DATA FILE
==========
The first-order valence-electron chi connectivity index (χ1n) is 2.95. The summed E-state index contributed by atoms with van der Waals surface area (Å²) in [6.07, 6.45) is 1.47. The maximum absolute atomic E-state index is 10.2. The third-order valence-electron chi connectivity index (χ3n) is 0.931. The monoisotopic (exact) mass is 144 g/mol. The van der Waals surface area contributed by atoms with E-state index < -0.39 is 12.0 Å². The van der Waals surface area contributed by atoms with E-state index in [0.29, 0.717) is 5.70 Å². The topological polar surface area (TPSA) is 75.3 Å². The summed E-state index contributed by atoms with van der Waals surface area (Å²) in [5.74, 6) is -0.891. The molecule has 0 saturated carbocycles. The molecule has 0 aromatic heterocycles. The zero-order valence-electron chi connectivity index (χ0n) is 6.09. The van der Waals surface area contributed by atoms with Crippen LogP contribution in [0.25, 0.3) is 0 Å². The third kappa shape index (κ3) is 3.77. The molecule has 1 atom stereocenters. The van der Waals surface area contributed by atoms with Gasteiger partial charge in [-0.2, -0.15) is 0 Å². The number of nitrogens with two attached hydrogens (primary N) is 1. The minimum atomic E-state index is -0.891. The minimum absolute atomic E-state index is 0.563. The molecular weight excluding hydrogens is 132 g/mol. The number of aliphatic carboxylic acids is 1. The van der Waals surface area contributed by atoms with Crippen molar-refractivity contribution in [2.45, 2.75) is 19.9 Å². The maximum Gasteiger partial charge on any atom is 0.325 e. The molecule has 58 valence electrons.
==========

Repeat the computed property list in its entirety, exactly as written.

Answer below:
The first-order valence-electron chi connectivity index (χ1n) is 2.95. The summed E-state index contributed by atoms with van der Waals surface area (Å²) in [6.07, 6.45) is 1.47. The maximum absolute atomic E-state index is 10.2. The third-order valence-electron chi connectivity index (χ3n) is 0.931. The monoisotopic (exact) mass is 144 g/mol. The van der Waals surface area contributed by atoms with E-state index < -0.39 is 12.0 Å². The van der Waals surface area contributed by atoms with E-state index in [0.29, 0.717) is 5.70 Å². The topological polar surface area (TPSA) is 75.3 Å². The summed E-state index contributed by atoms with van der Waals surface area (Å²) in [5.74, 6) is -0.891. The molecule has 0 saturated carbocycles. The molecule has 0 aromatic heterocycles. The zero-order valence-electron chi connectivity index (χ0n) is 6.09. The van der Waals surface area contributed by atoms with Crippen LogP contribution in [0.25, 0.3) is 0 Å². The third kappa shape index (κ3) is 3.77. The molecule has 1 atom stereocenters. The van der Waals surface area contributed by atoms with Gasteiger partial charge in [-0.2, -0.15) is 0 Å². The number of nitrogens with two attached hydrogens (primary N) is 1. The minimum atomic E-state index is -0.891. The minimum absolute atomic E-state index is 0.563. The molecular weight excluding hydrogens is 132 g/mol. The number of aliphatic carboxylic acids is 1. The van der Waals surface area contributed by atoms with Crippen molar-refractivity contribution in [2.45, 2.75) is 19.9 Å². The maximum Gasteiger partial charge on any atom is 0.325 e. The molecule has 58 valence electrons.